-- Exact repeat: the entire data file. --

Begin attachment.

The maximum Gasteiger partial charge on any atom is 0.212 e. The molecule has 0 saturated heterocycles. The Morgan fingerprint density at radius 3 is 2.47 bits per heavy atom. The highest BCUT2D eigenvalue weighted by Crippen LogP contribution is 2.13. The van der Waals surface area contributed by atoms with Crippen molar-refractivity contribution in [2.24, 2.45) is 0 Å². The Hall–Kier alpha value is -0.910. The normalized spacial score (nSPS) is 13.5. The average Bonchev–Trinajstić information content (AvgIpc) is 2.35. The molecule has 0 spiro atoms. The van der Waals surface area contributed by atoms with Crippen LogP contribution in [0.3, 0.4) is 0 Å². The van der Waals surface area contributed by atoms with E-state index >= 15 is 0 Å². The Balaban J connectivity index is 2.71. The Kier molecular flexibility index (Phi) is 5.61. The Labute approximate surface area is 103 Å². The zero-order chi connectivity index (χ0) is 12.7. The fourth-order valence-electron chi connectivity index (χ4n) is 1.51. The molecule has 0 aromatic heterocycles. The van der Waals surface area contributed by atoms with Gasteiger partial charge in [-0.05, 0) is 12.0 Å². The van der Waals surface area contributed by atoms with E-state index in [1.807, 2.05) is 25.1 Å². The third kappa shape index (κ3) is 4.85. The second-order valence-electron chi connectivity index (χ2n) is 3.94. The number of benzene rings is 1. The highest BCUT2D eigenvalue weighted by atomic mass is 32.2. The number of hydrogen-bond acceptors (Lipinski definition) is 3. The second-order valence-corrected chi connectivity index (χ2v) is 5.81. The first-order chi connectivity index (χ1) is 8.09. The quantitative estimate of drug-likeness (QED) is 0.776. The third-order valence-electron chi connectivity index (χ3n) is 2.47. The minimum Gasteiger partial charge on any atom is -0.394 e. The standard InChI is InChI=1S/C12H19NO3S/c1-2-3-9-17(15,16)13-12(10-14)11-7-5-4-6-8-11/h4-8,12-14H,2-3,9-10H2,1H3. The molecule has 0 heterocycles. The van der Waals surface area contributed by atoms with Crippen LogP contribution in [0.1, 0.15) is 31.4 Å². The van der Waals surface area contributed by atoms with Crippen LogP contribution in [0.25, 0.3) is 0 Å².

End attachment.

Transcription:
The maximum Gasteiger partial charge on any atom is 0.212 e. The molecule has 0 saturated heterocycles. The Morgan fingerprint density at radius 3 is 2.47 bits per heavy atom. The highest BCUT2D eigenvalue weighted by Crippen LogP contribution is 2.13. The van der Waals surface area contributed by atoms with Crippen molar-refractivity contribution in [2.24, 2.45) is 0 Å². The Hall–Kier alpha value is -0.910. The normalized spacial score (nSPS) is 13.5. The average Bonchev–Trinajstić information content (AvgIpc) is 2.35. The molecule has 0 spiro atoms. The van der Waals surface area contributed by atoms with Crippen LogP contribution in [0.3, 0.4) is 0 Å². The van der Waals surface area contributed by atoms with E-state index >= 15 is 0 Å². The Balaban J connectivity index is 2.71. The Kier molecular flexibility index (Phi) is 5.61. The Labute approximate surface area is 103 Å². The zero-order chi connectivity index (χ0) is 12.7. The fourth-order valence-electron chi connectivity index (χ4n) is 1.51. The molecule has 0 aromatic heterocycles. The van der Waals surface area contributed by atoms with Gasteiger partial charge in [-0.05, 0) is 12.0 Å². The van der Waals surface area contributed by atoms with E-state index in [1.807, 2.05) is 25.1 Å². The third kappa shape index (κ3) is 4.85. The second-order valence-electron chi connectivity index (χ2n) is 3.94. The number of benzene rings is 1. The highest BCUT2D eigenvalue weighted by atomic mass is 32.2. The number of hydrogen-bond acceptors (Lipinski definition) is 3. The second-order valence-corrected chi connectivity index (χ2v) is 5.81. The first-order chi connectivity index (χ1) is 8.09. The quantitative estimate of drug-likeness (QED) is 0.776. The third-order valence-electron chi connectivity index (χ3n) is 2.47. The minimum Gasteiger partial charge on any atom is -0.394 e. The standard InChI is InChI=1S/C12H19NO3S/c1-2-3-9-17(15,16)13-12(10-14)11-7-5-4-6-8-11/h4-8,12-14H,2-3,9-10H2,1H3. The molecule has 0 heterocycles. The van der Waals surface area contributed by atoms with Crippen LogP contribution in [0.1, 0.15) is 31.4 Å². The van der Waals surface area contributed by atoms with Crippen LogP contribution in [0.25, 0.3) is 0 Å².